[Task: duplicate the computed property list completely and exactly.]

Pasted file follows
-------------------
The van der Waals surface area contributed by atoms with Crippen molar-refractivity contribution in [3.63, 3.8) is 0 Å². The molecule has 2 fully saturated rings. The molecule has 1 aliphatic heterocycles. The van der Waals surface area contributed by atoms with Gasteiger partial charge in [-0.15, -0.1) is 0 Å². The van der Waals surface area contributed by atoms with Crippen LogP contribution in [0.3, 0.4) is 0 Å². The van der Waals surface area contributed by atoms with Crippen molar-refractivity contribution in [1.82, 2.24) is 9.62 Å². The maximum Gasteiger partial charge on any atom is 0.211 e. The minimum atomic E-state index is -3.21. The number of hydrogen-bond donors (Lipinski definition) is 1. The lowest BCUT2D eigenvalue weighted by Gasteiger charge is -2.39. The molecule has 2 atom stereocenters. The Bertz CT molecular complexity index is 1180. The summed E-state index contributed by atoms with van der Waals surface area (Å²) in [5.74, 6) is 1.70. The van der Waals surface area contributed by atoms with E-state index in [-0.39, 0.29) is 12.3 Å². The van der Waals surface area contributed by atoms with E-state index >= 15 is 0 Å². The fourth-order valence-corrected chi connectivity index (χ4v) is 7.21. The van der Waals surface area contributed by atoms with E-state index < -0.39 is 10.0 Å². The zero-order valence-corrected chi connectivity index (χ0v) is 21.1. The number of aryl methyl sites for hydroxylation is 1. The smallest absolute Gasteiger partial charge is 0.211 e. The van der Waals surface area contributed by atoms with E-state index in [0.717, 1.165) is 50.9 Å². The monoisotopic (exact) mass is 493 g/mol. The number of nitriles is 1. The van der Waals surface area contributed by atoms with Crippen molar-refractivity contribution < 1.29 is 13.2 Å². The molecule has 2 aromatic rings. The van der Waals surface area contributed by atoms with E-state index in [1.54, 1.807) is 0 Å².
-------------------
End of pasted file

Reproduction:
The van der Waals surface area contributed by atoms with Crippen molar-refractivity contribution in [3.63, 3.8) is 0 Å². The molecule has 2 fully saturated rings. The molecule has 1 aliphatic heterocycles. The van der Waals surface area contributed by atoms with Gasteiger partial charge in [-0.15, -0.1) is 0 Å². The van der Waals surface area contributed by atoms with Crippen LogP contribution in [0.3, 0.4) is 0 Å². The van der Waals surface area contributed by atoms with Crippen molar-refractivity contribution in [1.82, 2.24) is 9.62 Å². The maximum Gasteiger partial charge on any atom is 0.211 e. The minimum atomic E-state index is -3.21. The number of hydrogen-bond donors (Lipinski definition) is 1. The lowest BCUT2D eigenvalue weighted by Gasteiger charge is -2.39. The molecule has 2 atom stereocenters. The Bertz CT molecular complexity index is 1180. The summed E-state index contributed by atoms with van der Waals surface area (Å²) in [5.74, 6) is 1.70. The van der Waals surface area contributed by atoms with E-state index in [-0.39, 0.29) is 12.3 Å². The van der Waals surface area contributed by atoms with E-state index >= 15 is 0 Å². The fourth-order valence-corrected chi connectivity index (χ4v) is 7.21. The van der Waals surface area contributed by atoms with E-state index < -0.39 is 10.0 Å². The zero-order valence-corrected chi connectivity index (χ0v) is 21.1. The number of aryl methyl sites for hydroxylation is 1. The smallest absolute Gasteiger partial charge is 0.211 e. The van der Waals surface area contributed by atoms with E-state index in [0.717, 1.165) is 50.9 Å². The monoisotopic (exact) mass is 493 g/mol. The number of nitriles is 1. The van der Waals surface area contributed by atoms with Crippen molar-refractivity contribution < 1.29 is 13.2 Å². The molecule has 2 aromatic rings. The van der Waals surface area contributed by atoms with E-state index in [1.54, 1.807) is 0 Å².